Raising revenue with transaction taxes in Latin america - or is it better to tax with the devil you know?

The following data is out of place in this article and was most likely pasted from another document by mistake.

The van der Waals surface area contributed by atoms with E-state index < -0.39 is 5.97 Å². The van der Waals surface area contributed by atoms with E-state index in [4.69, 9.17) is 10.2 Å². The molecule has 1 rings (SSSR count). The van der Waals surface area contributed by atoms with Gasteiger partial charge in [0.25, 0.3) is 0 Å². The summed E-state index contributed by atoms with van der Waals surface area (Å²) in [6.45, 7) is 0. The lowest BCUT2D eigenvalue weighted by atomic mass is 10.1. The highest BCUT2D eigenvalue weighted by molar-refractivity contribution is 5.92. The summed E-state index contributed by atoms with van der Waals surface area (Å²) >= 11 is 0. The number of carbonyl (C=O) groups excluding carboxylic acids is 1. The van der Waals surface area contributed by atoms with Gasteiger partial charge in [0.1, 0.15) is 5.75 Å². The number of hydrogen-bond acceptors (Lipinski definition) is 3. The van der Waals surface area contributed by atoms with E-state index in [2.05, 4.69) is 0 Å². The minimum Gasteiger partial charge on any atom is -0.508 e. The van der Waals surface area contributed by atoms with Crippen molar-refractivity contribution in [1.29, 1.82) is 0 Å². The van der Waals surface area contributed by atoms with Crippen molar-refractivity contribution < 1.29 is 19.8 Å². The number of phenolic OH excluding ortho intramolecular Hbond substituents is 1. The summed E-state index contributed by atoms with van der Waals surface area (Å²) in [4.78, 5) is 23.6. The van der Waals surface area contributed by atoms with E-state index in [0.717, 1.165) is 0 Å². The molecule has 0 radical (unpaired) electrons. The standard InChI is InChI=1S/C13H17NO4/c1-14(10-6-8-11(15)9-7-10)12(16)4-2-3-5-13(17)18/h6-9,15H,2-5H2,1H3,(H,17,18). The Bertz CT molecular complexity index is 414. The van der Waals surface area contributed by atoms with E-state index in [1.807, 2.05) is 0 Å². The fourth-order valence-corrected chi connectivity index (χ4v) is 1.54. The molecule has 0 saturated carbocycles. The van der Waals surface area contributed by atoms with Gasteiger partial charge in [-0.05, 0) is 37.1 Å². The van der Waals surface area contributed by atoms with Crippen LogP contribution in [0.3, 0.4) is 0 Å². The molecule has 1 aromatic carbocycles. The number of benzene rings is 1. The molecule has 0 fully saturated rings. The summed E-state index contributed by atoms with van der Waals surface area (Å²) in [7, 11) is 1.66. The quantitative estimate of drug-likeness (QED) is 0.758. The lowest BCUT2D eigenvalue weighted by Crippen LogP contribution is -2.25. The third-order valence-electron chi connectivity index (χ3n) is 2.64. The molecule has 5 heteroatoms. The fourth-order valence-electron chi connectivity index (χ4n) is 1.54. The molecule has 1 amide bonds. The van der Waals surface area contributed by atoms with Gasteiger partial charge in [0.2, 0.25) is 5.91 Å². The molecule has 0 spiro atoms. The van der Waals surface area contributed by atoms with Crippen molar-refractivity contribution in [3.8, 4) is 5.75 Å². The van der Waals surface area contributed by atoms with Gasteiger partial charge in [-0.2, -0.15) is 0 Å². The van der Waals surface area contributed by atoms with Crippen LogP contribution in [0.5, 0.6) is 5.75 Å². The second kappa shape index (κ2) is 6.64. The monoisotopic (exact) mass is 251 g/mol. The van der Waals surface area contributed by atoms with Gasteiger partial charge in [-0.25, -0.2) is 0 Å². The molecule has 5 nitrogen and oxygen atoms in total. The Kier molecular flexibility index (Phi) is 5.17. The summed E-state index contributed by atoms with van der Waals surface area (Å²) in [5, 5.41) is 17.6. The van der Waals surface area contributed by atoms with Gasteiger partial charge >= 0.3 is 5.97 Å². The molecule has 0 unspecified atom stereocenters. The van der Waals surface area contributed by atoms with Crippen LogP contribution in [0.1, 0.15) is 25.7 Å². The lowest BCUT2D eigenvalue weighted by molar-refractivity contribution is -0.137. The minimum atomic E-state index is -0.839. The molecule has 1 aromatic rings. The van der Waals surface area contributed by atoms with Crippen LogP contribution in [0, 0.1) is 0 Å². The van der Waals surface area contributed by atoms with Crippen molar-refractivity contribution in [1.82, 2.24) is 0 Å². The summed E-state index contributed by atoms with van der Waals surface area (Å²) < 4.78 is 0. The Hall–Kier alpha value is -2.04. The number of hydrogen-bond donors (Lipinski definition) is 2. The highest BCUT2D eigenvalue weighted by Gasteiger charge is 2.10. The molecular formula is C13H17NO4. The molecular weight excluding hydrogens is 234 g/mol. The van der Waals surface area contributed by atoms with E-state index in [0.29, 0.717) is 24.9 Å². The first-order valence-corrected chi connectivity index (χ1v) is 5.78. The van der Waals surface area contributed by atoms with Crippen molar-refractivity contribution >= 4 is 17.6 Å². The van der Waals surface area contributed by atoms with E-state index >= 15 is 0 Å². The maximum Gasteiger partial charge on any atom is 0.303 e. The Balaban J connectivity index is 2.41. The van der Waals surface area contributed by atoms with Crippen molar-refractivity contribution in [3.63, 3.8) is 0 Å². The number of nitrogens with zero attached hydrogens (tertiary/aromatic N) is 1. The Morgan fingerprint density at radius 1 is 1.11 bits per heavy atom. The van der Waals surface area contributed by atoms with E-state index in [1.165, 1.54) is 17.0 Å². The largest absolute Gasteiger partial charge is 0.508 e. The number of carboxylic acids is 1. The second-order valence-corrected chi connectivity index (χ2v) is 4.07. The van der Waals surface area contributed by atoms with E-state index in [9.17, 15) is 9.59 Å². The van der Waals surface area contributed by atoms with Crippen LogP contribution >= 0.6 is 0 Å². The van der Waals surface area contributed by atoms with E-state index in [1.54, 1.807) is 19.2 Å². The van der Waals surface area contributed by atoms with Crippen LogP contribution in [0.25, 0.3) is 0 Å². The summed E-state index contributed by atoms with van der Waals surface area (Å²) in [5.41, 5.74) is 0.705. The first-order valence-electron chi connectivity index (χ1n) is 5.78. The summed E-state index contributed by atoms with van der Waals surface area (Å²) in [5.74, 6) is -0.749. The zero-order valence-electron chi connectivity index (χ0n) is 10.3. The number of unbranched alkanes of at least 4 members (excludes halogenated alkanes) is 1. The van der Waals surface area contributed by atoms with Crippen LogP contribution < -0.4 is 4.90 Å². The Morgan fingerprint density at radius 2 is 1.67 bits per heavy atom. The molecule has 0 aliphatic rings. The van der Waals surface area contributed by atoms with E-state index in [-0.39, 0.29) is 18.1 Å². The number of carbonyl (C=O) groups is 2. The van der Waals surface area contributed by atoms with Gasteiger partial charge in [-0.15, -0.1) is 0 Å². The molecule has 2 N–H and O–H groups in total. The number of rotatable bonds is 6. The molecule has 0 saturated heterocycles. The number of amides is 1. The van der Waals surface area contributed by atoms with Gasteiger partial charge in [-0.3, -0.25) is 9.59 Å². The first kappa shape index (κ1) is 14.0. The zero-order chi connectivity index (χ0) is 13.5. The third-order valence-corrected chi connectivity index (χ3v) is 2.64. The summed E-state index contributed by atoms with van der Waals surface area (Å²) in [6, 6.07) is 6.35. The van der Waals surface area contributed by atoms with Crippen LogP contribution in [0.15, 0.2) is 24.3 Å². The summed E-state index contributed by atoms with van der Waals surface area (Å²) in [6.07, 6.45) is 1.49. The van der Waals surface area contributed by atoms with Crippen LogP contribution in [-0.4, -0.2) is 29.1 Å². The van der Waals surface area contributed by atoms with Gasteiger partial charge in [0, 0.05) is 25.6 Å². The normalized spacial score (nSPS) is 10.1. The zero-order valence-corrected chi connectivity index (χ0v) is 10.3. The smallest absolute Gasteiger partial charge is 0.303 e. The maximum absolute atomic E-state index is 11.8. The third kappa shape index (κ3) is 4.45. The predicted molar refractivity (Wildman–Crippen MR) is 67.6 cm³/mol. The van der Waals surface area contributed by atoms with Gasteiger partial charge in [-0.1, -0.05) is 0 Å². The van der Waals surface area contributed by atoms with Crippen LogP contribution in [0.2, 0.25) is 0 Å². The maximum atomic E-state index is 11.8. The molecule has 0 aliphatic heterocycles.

In recent years, various Latin American governments have resorted to taxes on bank debits and financial transactions as alternative ways of raising revenue. Considerable interest has developed in understanding the consequences of such reforms. The author constructs a dynamic general equilibrium model to assess the size of distortions and other quantitative implications associated with a transaction tax. The distinctive feature of the model is the non-neutrality property of the tax in the sense that it distorts the structure of relative prices of intermediate transactions, giving rise to tax"pyramidation."The effective tax rate ultimately borne by the economy is shown to depend on the complexity of the transaction structure. Calibrated for Latin America, the model finds that, contrary to existing evidence and conventional wisdom, a transaction tax is not a particularly burdensome levy in terms of economic growth and efficiency costs. The model also shows that if a government can credibly commit itself to an announced two-step reform in which it first uses a transaction tax temporarily and then replaces it with any other conventional tax, this policy will improve economic welfare relative to a tax reform where a consumption tax (or a labor income tax or a capital earnings tax) is exclusively used from the start to raise the required additional revenue.
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